Extant research shows business-IT alignment to be both an enabler and inhibitor of overall organisational agility and has pointed to the need for finer grained perspectives to fully elucidate the relationship. This paper posits the view that, firstly, current approaches to reasoning about where rigidities are present that are preventing organisational agility are lacking in both granularity and sound ontology. Secondly, that in order to obtain the necessary granular view, the socio-technical dimension of the business-IT relationship must be examined. An initial conceptual model behind ongoing research into this topical problem area is presented.
Chew, E.K. 2013, 'Value Co-creation in the Organizations of the Future', Proceedings of the 9th European Conference on Management Leadership and Governance, European Conference on Management Leadership and Governance (ECMLG), Academic Conferences and Publishing International, Alpen-Adria University Klagenfurt, Austria, pp. 16-23.View/Download from: UTS OPUS
The organizations of the future (OOTF) are conceptualized as a networked ecosystem of autonomous, modular, value cells. These value cells collaborate dynamically, inter- or intra-organizationally to co-create value in line with, or in anticipation of, the emerging or latent market needs. This paper seeks to answer the question: How do OOTF co-create value collaboratively for the participating partners? We conduct an exploratory literature review of diverse disciplines including IT, management, and service sciences to uncover and crystallize the underlying principles and mechanisms for OOTF value co-creation. The preliminary literature-review findings are summarized below. Value-creation activity in the OOTF is 'organized around information' focused on customer value. The underlying IT is conceptualized as a social object that has 'an action potential' known as affordance. Affordances enact the requisite value-creation organizational capabilities and other social capacities within and outside the boundary of the focal firm. Through IT, in line with strategy, the firm is enmeshed with its external environments in a value constellation or industry architecture of stakeholders comprising market ties with its customers and competitors; referential ties with other institutions; affective ties with its partners; and hierarchical ties with the regulators.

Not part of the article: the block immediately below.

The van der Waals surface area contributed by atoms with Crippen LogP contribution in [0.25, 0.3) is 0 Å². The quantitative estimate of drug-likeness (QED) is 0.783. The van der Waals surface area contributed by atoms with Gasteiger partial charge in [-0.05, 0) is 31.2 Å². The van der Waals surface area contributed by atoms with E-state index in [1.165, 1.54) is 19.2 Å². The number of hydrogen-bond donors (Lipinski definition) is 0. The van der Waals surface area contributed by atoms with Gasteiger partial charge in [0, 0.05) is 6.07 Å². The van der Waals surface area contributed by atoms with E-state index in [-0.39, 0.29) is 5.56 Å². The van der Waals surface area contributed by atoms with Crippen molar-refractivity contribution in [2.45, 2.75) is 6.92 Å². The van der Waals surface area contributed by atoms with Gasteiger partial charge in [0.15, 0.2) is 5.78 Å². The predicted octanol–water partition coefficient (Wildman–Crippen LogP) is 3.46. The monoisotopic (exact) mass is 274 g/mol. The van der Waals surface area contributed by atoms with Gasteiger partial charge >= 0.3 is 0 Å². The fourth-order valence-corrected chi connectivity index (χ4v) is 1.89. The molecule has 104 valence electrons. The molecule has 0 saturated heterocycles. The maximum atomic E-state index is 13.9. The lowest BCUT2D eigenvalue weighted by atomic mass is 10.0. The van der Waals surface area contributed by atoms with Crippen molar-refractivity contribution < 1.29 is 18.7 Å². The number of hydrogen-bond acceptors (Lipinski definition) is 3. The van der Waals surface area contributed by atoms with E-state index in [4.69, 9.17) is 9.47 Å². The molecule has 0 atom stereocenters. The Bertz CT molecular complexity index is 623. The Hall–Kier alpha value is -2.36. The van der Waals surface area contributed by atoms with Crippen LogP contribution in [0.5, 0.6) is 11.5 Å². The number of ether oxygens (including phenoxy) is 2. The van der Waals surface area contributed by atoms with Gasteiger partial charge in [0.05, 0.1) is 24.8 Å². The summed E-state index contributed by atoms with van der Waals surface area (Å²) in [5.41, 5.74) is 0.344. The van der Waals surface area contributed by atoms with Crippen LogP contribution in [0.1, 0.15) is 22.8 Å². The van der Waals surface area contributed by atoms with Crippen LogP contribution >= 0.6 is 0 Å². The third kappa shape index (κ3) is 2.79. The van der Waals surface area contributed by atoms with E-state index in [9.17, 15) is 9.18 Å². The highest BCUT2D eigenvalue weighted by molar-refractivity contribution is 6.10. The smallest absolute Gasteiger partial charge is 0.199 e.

Dehbokry, S.G. & Chew, E.K. 2013, 'Developing enterprise business architecture for SMEs: A strategic tool for resource orchestration and managing dynamisms', Creating Global Competitive Economies: 2020 Vision Planning and Implementation - Proceedings of the 22nd International Business Information Management Association Conference, IBIMA 2013, pp. 237-244.
Competing in a dynamic ecosystem, SMEs need a strategic tool for managing co-evolution with the dynamic market in order to create sustained value. Drawing from the specific SME characteristics operating in a collaborative network ecosystem of firms, this paper elicits the specific strategic management requirements that need to be satisfied by an Enterprise Business Architecture. Extensive exploratory literature review and semi-structured interviews are used to explicate the underlying drivers of SME requirements for business oriented architecture that need to be addressed by the requisite EBA framework. The paper finds that, the EBA framework must possess the capabilities to guide and assist the SMEs to adapt with the dynamic collaborative ecosystem of firms and sense, leverage and orchestrate the network of resources and ICT capabilities to create sustained value. This paper concludes with some guidelines for developing the business architecture-enabled journey toward creating sustained value within the said dynamic ecosystem.
Ghahramany Dehbokry, S. & Chew, E.K. 2013, 'Developing Business Architecture for SMEs: A Strategic Tool for Capability Orchestration and Managing Dynamisms', 22th the International Business Information Management Conference (22nd IBIMA), International Business Information Management, International Business Information Management Association, Rome, Italy, pp. 237-244.View/Download from: UTS OPUS